A person is able to access both STRC and CHSP services. However, services must be different, yet complementary.

As the STRC service provider, you must liaise with the client’s CHSP service provider to coordinate services.

STRC and other aged care services

An STRC client cannot be accessing the following services when they apply for STRC.

Transition care

Senior Australians are not eligible for STRC if they have received transition care in the previous 6 months.

Having at least 6 months between episodes allows the goals of transition care to be fully met, so that clients are able to enter or continue the program that best suits their needs.

Residential aged care

Residential aged care residents cannot access STRC. But STRC can be delivered in a residential aged care setting.

Under Section 14-5 of the Aged Care Act 1997, there is a difference between the location of delivery and the allocation of a place. This prevents an approved provider from claiming residential care subsidy and STRC subsidy for the same person at the same time.

It does not prevent an approved provider from delivering STRC in a residential care facility.

Home Care Package (HCP)

An older person cannot receive STRC if they also receive a Home Care Package.

Clients who have not yet met their goals can exit the STRC Programme early to accept a HCP. Their ongoing care plan must include strategies to help them meet their goals after exiting the program.

What does the STRC Programme cost?

Under certain conditions, approved STRC providers can charge client fees.

The fee that clients may be charged is calculated on a daily basis for every day the client receives care.

The care fees that a recipient must pay are to be agreed upon in the flexible care agreement between the approved provider and client.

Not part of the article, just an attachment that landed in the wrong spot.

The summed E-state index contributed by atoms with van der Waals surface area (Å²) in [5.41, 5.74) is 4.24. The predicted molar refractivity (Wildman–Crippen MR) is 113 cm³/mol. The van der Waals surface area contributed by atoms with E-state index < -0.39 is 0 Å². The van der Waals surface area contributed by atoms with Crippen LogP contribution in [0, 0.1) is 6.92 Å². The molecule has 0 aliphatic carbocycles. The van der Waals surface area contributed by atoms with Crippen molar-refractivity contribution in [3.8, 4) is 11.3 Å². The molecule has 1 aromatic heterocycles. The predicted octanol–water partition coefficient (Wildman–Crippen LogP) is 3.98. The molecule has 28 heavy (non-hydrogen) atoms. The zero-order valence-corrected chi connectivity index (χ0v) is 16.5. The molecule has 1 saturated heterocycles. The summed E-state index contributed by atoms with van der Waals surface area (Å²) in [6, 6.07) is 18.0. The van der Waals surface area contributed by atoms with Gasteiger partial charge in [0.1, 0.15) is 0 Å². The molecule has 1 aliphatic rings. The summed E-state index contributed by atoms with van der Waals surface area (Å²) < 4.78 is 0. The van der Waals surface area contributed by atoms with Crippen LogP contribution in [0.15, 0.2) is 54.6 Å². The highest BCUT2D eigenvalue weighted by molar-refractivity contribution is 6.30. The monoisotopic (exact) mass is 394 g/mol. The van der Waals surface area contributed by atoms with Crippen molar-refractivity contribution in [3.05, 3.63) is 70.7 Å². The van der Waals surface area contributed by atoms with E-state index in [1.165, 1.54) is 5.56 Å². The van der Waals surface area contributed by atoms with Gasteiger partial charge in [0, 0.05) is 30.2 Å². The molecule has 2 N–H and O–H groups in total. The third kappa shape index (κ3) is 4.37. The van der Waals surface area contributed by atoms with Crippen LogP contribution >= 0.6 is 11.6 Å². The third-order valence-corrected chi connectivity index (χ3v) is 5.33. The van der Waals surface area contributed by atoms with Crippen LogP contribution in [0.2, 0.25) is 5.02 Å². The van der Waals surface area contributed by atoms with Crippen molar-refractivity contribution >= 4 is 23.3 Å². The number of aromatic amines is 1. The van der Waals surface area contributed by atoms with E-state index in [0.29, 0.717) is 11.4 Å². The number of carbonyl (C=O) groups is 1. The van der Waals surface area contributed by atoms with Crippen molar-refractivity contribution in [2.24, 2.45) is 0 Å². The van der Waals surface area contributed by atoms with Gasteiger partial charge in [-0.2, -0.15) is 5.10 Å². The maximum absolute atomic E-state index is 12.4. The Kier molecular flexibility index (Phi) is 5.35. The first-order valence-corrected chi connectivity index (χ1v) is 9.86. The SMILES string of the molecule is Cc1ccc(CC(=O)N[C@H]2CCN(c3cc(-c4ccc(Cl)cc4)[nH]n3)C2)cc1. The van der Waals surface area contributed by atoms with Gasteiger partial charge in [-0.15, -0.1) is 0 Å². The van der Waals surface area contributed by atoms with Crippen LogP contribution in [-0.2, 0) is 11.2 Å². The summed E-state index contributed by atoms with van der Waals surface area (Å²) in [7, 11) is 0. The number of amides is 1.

Find out more about fees and charges for the STRC Programme.

Who provides STRC Programme services?

Approved providers manage day-to-day care coordination of STRC.

Multidisciplinary teams (MDT) deliver STRC services using multidisciplinary care. MDTs can be made up of:

  • GPs
  • allied health professionals
  • community health workers
  • other specialists

Multidisciplinary care is when 3 or more of these specialist providers, from different areas, work together to determine the full range of care and services for the client.

Who oversees the program?

The Australian Government subsidises and allocates STRC places, as well as manages and develops policy for STRC under the Aged Care Act 1997 (the Act). This is done through the Department of Health and the Department of Human Services.

We also approve applications for approved providers under the Act to deliver the STRC Programme.

The Aged Care Quality and Safety Commission assesses the services to make sure providers meet quality standards. They also handle any complaints related to STRC service delivery.

Contact

Short-Term Restorative Care Programme contact

Email us to find out more or if you have questions about the STRC Programme.

STRC [at] health.gov.au

View contact

Last updated: 
22 January 2020